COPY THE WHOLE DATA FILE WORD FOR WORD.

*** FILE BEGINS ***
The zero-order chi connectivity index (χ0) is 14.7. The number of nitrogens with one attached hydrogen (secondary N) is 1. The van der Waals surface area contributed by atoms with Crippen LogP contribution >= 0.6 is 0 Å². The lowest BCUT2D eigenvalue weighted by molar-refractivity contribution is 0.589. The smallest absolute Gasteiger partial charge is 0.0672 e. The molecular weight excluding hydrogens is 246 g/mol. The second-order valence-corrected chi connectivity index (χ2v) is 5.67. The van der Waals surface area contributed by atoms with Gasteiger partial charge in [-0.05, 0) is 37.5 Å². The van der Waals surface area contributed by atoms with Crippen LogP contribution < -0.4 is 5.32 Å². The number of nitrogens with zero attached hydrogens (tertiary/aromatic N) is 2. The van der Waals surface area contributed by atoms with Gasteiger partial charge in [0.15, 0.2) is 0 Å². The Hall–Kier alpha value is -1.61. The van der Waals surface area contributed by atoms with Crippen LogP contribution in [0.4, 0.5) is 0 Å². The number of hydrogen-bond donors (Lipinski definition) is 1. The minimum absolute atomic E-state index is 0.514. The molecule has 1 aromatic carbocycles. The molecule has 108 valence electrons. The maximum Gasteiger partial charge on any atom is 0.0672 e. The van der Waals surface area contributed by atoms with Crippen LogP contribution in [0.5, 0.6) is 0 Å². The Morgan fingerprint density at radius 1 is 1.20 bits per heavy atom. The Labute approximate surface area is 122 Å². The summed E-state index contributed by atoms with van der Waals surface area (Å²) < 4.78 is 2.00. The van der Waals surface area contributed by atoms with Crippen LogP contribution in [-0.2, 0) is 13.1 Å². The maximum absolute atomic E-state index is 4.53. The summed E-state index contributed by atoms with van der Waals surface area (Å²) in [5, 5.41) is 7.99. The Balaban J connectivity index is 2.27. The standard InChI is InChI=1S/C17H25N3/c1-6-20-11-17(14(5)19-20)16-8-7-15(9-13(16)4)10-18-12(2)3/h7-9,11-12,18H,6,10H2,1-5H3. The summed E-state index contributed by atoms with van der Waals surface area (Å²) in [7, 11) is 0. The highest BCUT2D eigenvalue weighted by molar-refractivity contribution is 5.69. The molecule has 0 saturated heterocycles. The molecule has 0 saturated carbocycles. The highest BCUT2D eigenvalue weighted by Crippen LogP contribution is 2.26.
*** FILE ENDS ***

The zero-order chi connectivity index (χ0) is 14.7. The number of nitrogens with one attached hydrogen (secondary N) is 1. The van der Waals surface area contributed by atoms with Crippen LogP contribution >= 0.6 is 0 Å². The lowest BCUT2D eigenvalue weighted by molar-refractivity contribution is 0.589. The smallest absolute Gasteiger partial charge is 0.0672 e. The molecular weight excluding hydrogens is 246 g/mol. The second-order valence-corrected chi connectivity index (χ2v) is 5.67. The van der Waals surface area contributed by atoms with Gasteiger partial charge in [-0.05, 0) is 37.5 Å². The van der Waals surface area contributed by atoms with Crippen LogP contribution < -0.4 is 5.32 Å². The number of nitrogens with zero attached hydrogens (tertiary/aromatic N) is 2. The van der Waals surface area contributed by atoms with Gasteiger partial charge in [0.15, 0.2) is 0 Å². The Hall–Kier alpha value is -1.61. The van der Waals surface area contributed by atoms with Crippen LogP contribution in [0.4, 0.5) is 0 Å². The number of hydrogen-bond donors (Lipinski definition) is 1. The minimum absolute atomic E-state index is 0.514. The molecule has 1 aromatic carbocycles. The molecule has 108 valence electrons. The maximum Gasteiger partial charge on any atom is 0.0672 e. The van der Waals surface area contributed by atoms with Crippen LogP contribution in [0.5, 0.6) is 0 Å². The Morgan fingerprint density at radius 1 is 1.20 bits per heavy atom. The Labute approximate surface area is 122 Å². The summed E-state index contributed by atoms with van der Waals surface area (Å²) < 4.78 is 2.00. The van der Waals surface area contributed by atoms with Crippen LogP contribution in [-0.2, 0) is 13.1 Å². The maximum absolute atomic E-state index is 4.53. The summed E-state index contributed by atoms with van der Waals surface area (Å²) in [5, 5.41) is 7.99. The Balaban J connectivity index is 2.27. The standard InChI is InChI=1S/C17H25N3/c1-6-20-11-17(14(5)19-20)16-8-7-15(9-13(16)4)10-18-12(2)3/h7-9,11-12,18H,6,10H2,1-5H3. The summed E-state index contributed by atoms with van der Waals surface area (Å²) in [7, 11) is 0. The highest BCUT2D eigenvalue weighted by molar-refractivity contribution is 5.69. The molecule has 0 saturated heterocycles. The molecule has 0 saturated carbocycles. The highest BCUT2D eigenvalue weighted by Crippen LogP contribution is 2.26.